By Jessica M. Pasko | Photos: Yvonne Rew-Falk
When Sara Kaiser first tried slacklining during a family vacation in eighth grade, she hated it.
But the 22-year-old recent UC Santa Cruz graduate says she had a change of heart while, as a senior in high school, she was reviewing photos from that fateful trip. She recalls suddenly feeling as though slacklining was something she could get into.
Slacklining is a cousin to tightrope walking that, instead of a rope, uses a type of polyester or nylon webbing that has some bounce and—hence the name—slack. The stretchy cord is strung between two structures, be they rocks or trees or buildings, and then walked across. (Kaiser describes it as a cross between tightrope walking and trampolining.) The lengths and heights vary, and that’s a major part of the fun.
“It took a while to get used to standing up,” says Kaiser. “You get to a point where you’re a little nervous at first, but you eventually get comfortable and relax.”
Born in Vancouver, Kaiser grew up in Moraga in the East Bay and eventually moved to Santa Cruz to attend college. She started out as a geology major, which led to a job she still has working with the U.S. Geological Survey (USGS). Eventually, the self-described voracious reader and writer moved on to a cultural anthropology major, and, along the way, became very serious about slacklining, honing her craft several times a week. These days, she says she is lucky if she makes it slacklining once a week. (In addition to her job with the USGS., she is finishing her training as a yoga teacher.) Still, her dedication has paid off: although she’s modest when asked about it, Kaiser is notably talented.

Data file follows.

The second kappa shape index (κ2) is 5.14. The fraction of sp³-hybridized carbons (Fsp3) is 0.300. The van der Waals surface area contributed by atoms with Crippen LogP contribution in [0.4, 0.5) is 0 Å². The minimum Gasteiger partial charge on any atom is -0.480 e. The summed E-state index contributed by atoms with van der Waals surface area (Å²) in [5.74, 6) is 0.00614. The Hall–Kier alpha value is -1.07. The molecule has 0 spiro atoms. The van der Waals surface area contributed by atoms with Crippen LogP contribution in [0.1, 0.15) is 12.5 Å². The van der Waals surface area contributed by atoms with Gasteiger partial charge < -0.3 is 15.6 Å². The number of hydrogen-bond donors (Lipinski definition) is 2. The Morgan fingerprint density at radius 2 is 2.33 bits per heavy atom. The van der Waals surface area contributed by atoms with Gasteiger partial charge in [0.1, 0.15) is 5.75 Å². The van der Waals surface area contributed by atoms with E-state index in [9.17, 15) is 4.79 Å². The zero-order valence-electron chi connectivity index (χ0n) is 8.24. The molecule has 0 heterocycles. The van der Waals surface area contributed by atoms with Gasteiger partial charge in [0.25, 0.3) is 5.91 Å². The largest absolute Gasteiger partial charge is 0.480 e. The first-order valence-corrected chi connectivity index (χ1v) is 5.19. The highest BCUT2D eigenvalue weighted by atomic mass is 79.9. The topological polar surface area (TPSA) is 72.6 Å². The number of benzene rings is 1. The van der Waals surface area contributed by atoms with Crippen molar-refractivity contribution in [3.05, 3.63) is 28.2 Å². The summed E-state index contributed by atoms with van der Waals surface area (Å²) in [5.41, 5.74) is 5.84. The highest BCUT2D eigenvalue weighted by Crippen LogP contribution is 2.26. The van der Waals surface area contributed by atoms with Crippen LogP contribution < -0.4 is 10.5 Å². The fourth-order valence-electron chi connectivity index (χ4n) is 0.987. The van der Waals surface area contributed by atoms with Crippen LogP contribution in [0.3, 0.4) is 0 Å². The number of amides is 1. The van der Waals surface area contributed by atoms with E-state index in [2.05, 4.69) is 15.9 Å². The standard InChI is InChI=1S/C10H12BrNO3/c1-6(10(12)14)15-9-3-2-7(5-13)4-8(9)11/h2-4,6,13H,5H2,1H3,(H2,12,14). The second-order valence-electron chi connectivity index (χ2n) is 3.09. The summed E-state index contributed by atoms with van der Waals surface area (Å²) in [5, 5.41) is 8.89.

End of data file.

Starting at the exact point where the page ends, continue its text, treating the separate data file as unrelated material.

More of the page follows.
“I’d say the conventional definition of a good slackliner is someone who can walk a long slackline without falling or who can, say, juggle while on a slackline,” Kaiser says.
By any definition, her ability to journey across slacklines that stretch for nearly 500 feet places her squarely in the category of skilled slackliners. Her personal record includes having tackled a 180-foot-long slackline poised 70 feet in the air.
“But it’s the process itself that’s rewarding—the rest doesn’t really matter,” she adds.
Getting on the line and relaxing to the point where one is actually able to stand up is the first and most important hurdle when it comes to slacklining, she says. It’s largely a mental thing—you have to allow your mind to stop worrying about other things and find that physical connection, she explains. Her yoga experience and training comes in handy with this aspect, helping her slacklining practice become a sort of meditative experience.
Falling is always a concern, of course, but Kaiser says the trick is to accept this fact so that you can move past it. Even skilled slackliners fall sometimes, though Kaiser says she’s been lucky enough to avoid any major injuries. Part of that has to do with the number of safety measures in slacklining. She uses harnesses and a leash when practicing highlining, for instance.
Her prowess has landed her a sponsorship with Balance Community, a Yosemite-based company specializing in slacklining supplies and gear. As part of her sponsorship, she will be keeping a blog about slacklining on the company website (balancecommunity.com) and will also represent it at various events.
But, for Kaiser, successes in the sport will always take a back seat to her love for it.
“It doesn’t matter necessarily how high or long [the line] is,” says Kaiser. “You get in touch with your body—you relax—[and] it becomes harder to allow the stress of your day get to you. It’s a great way to clear your head and really feel that connection with your mind and body.”